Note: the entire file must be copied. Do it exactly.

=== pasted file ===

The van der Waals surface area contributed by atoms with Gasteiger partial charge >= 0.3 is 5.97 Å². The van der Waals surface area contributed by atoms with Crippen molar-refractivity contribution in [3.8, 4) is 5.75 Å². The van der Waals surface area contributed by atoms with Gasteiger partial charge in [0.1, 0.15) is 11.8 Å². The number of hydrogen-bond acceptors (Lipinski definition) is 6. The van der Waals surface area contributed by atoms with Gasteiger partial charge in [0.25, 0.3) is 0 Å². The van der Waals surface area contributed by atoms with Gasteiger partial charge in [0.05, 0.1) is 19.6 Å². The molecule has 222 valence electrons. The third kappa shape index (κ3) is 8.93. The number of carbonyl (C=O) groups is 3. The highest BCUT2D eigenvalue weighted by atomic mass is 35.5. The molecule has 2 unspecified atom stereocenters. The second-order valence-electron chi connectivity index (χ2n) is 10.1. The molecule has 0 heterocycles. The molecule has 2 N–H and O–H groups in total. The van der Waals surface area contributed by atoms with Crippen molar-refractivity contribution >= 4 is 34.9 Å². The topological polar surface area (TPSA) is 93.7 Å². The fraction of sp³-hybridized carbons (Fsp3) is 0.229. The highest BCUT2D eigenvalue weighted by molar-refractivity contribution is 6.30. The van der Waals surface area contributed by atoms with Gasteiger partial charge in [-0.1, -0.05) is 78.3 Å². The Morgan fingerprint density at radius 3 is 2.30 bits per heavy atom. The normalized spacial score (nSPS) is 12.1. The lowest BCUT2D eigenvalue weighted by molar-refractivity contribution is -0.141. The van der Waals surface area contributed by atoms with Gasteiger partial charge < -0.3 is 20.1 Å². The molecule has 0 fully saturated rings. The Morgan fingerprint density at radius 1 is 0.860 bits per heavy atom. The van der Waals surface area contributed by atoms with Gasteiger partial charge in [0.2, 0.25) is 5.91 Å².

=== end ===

The van der Waals surface area contributed by atoms with Gasteiger partial charge >= 0.3 is 5.97 Å². The van der Waals surface area contributed by atoms with Crippen molar-refractivity contribution in [3.8, 4) is 5.75 Å². The van der Waals surface area contributed by atoms with Gasteiger partial charge in [0.1, 0.15) is 11.8 Å². The number of hydrogen-bond acceptors (Lipinski definition) is 6. The van der Waals surface area contributed by atoms with Gasteiger partial charge in [0.25, 0.3) is 0 Å². The van der Waals surface area contributed by atoms with Gasteiger partial charge in [0.05, 0.1) is 19.6 Å². The molecule has 222 valence electrons. The third kappa shape index (κ3) is 8.93. The number of carbonyl (C=O) groups is 3. The highest BCUT2D eigenvalue weighted by atomic mass is 35.5. The molecule has 2 unspecified atom stereocenters. The second-order valence-electron chi connectivity index (χ2n) is 10.1. The molecule has 0 heterocycles. The molecule has 2 N–H and O–H groups in total. The van der Waals surface area contributed by atoms with Crippen molar-refractivity contribution >= 4 is 34.9 Å². The topological polar surface area (TPSA) is 93.7 Å². The fraction of sp³-hybridized carbons (Fsp3) is 0.229. The highest BCUT2D eigenvalue weighted by molar-refractivity contribution is 6.30. The van der Waals surface area contributed by atoms with Gasteiger partial charge in [-0.1, -0.05) is 78.3 Å². The Morgan fingerprint density at radius 3 is 2.30 bits per heavy atom. The normalized spacial score (nSPS) is 12.1. The lowest BCUT2D eigenvalue weighted by molar-refractivity contribution is -0.141. The van der Waals surface area contributed by atoms with Gasteiger partial charge < -0.3 is 20.1 Å². The molecule has 0 fully saturated rings. The Morgan fingerprint density at radius 1 is 0.860 bits per heavy atom. The van der Waals surface area contributed by atoms with Gasteiger partial charge in [0.2, 0.25) is 5.91 Å².